Paramhansa Yogananda’s book, Autobiography of a Yogi, is a work that continues to touch the lives of millions of people even 73 years after its publication in 1946.
Its power was illustrated to me during a recent visit to China. Walking past a bookstore in Guangzhou, a lady I know glanced at the front-window display of newly released books. Her attention was drawn to a picture of a long-haired man in orange robes. Stopping, she studied the book more closely and spontaneously began to weep, overcome by an unexpected emotion. Collecting herself, she continued walking, but within a short distance she stopped again and returned to look once more at what had so moved her. Again, tears came to her eyes before she entered and purchased a copy. That book was the Autobiography of a Yogi.
Dramatic as this story is, it is not unique. I’ve heard similar accounts and, in fact, my own introduction to The Autobiography was much the same. A recent graduate from college, I had been drifting aimlessly toward a career when I came across the “AY” and my life radically changed course. It was as if a door had opened, inviting me into another realm. Swami Kriyananda also had a similar experience and later asked Yogananda about the book’s influence.
“Yes,” the Master said, “It’s because I put my vibrations into it.”
What did Yogananda mean by that? Just as we know that the spoken word conveys a speaker’s character, so too does the written “voice” reveal an author’s vibration. Some immediately attract while others do the opposite, repelling us like a magnet. That woman in China was sensitive to Yogananda’s “magnetism,” which awakened long buried feelings and “memories.”
The analogy of a magnet is particularly apt in the practice of yoga. From physics we learn of two ways to create a magnet. The first is to place a bar of iron in close proximity to a strong magnet. In time, the bar too becomes magnetized simply by being next to the strong magnet. For the spiritual aspirant, the lesson is obvious; put yourself in the company of those who are spiritually strong.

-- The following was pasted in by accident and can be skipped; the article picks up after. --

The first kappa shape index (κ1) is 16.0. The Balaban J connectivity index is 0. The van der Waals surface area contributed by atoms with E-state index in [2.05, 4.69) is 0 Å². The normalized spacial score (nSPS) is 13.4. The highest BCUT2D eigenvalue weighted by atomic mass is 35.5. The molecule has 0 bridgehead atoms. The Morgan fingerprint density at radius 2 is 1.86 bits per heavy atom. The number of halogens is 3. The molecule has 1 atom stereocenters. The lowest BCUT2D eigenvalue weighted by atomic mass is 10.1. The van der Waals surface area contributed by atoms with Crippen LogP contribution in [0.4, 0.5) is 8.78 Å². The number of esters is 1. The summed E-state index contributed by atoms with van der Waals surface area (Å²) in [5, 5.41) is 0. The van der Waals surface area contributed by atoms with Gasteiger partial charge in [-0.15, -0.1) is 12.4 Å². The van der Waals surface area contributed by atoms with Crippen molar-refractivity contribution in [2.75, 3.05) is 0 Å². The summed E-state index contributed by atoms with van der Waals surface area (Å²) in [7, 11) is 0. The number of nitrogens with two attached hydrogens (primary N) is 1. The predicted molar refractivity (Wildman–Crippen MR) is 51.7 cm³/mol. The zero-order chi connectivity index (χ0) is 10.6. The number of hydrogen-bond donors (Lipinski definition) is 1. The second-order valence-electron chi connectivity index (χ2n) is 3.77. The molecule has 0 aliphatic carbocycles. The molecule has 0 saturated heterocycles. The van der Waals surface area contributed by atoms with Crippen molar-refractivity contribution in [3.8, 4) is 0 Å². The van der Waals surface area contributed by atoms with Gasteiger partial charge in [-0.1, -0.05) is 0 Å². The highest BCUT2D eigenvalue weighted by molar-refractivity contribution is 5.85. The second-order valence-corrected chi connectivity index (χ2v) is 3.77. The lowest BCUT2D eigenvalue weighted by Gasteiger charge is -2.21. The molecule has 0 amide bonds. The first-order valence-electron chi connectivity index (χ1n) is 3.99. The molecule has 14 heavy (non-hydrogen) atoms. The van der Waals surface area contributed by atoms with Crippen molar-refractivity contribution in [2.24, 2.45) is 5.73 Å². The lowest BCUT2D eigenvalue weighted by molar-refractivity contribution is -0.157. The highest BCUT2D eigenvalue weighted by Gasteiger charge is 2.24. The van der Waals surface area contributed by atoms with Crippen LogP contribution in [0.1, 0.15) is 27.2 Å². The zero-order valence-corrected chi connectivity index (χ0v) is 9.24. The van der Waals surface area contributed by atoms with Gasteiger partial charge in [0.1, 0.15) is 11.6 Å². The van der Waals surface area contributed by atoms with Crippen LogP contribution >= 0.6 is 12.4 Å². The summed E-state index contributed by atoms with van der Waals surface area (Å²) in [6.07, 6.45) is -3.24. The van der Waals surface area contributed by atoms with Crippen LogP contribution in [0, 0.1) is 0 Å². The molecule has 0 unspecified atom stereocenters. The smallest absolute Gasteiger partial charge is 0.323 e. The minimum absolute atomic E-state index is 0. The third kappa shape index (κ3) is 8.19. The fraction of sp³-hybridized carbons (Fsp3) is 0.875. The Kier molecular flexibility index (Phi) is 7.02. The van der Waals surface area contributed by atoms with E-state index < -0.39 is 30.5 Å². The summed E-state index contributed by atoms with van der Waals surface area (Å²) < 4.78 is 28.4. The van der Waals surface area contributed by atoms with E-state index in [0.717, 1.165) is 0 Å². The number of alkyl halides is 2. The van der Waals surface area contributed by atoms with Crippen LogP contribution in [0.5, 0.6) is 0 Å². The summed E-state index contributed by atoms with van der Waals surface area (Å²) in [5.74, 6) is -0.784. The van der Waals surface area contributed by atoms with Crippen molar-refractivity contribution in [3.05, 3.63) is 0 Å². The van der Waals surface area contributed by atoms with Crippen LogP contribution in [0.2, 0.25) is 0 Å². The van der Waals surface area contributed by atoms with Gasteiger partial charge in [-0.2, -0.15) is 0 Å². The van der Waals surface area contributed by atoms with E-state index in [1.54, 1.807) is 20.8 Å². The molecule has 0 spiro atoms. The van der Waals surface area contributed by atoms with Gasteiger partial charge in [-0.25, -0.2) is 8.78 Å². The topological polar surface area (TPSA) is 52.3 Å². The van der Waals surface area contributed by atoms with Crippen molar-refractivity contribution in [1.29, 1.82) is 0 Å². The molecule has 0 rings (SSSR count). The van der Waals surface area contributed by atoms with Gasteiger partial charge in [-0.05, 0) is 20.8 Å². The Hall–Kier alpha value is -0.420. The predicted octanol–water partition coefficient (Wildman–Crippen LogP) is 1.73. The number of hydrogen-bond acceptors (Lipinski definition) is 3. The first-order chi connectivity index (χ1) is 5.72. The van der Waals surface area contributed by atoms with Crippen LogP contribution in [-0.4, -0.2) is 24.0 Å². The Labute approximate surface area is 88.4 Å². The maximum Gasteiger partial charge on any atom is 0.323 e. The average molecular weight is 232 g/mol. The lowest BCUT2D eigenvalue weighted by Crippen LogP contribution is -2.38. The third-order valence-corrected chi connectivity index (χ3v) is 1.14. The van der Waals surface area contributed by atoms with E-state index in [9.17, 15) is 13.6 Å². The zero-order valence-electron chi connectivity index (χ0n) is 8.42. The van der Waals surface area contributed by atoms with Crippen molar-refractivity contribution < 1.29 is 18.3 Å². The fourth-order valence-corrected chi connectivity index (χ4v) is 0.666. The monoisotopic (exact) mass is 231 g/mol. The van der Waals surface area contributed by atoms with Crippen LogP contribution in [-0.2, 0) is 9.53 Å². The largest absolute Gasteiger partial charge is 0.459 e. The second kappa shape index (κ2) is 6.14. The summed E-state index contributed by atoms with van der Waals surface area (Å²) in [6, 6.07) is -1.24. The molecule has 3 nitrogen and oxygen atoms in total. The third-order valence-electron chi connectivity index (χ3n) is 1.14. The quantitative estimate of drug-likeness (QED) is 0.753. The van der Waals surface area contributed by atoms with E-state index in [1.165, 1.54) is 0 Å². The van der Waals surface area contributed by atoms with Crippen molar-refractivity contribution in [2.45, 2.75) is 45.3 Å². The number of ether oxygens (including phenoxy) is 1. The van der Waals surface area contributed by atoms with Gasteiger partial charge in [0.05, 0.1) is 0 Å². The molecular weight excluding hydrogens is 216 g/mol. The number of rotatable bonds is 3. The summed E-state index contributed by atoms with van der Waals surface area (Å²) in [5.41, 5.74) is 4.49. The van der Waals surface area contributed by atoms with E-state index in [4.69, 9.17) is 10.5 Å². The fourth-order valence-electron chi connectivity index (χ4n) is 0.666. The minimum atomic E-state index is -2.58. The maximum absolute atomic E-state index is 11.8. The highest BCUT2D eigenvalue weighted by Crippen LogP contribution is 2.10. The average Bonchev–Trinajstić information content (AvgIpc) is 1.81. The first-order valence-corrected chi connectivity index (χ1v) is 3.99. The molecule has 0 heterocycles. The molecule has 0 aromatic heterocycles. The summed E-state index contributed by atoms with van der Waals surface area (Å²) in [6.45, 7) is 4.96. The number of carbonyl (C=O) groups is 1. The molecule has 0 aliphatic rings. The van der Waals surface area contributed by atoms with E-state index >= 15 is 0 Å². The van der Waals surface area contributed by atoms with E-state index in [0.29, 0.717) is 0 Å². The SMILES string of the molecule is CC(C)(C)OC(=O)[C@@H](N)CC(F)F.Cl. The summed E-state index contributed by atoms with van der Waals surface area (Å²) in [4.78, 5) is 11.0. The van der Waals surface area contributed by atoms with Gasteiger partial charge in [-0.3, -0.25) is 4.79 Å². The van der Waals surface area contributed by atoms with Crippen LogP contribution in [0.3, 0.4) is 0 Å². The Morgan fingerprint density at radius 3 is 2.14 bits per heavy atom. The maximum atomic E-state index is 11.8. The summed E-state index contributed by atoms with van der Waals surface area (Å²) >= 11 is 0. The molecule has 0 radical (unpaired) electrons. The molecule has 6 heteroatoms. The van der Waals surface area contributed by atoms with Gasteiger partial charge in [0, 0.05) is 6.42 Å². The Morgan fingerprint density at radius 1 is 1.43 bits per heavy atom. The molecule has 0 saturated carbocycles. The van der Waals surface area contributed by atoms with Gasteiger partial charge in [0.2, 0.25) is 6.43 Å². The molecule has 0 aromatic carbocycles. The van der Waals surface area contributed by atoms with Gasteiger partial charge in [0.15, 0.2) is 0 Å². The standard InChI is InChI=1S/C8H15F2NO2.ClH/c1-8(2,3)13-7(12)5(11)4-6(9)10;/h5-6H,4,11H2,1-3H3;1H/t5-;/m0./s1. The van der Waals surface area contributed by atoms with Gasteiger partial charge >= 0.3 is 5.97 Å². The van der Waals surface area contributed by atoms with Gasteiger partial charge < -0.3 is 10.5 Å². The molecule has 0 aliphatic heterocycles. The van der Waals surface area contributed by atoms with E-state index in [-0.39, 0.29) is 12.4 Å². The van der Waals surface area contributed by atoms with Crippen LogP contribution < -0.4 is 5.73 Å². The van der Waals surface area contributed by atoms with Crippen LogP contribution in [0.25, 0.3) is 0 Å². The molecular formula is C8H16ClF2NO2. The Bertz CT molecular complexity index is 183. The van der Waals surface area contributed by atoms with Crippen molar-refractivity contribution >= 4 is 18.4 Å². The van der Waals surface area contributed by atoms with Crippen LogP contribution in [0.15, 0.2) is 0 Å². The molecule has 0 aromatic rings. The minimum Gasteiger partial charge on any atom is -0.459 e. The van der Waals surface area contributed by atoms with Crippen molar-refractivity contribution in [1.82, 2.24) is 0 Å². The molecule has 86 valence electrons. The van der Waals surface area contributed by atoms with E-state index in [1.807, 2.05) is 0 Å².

Yogananda often quoted a phrase from the Bible, “To all those who received him, gave he power to become the Sons of God.” When with close disciples, rarely did Yogananda speak philosophy or techniques, but instead he emphasized attunement to the guru. “Be in tune,” he repeatedly advised. To the open and willing heart, the guru magnetically transfers his blessings.
The second way to create a magnet is by rotating a current of electricity around an iron bar. The electric current causes the bar’s molecules to align themselves in a uniform north/south polarity to create an electromagnetic field. Application of this principle to meditation and pranayam gives us the science of Kriya Yoga.
Subtle pranic currents associated with the breath are rotated around the central “bar” of the spine, thereby aligning our scattered energies to create a magnetic pull upon the outward flow of life force toward the senses. Through daily practice and living in harmony with Nature’s Laws, the yogi withdraws his attention away from the surface of the body into the inner spine and from there, directs his life force upward toward the brain.
Magnetism is the secret of all spiritual and material success. Whether seeking a spiritual guide, prosperity, wealth, health, abundance or opportunities, we find these things often elude us until we learn the power of attraction. For drawing the guru’s blessings, this begins by purifying our heart; for material success, by changing our attitudes and thoughts. When we learn to change our magnetism, we have the power to change our lives.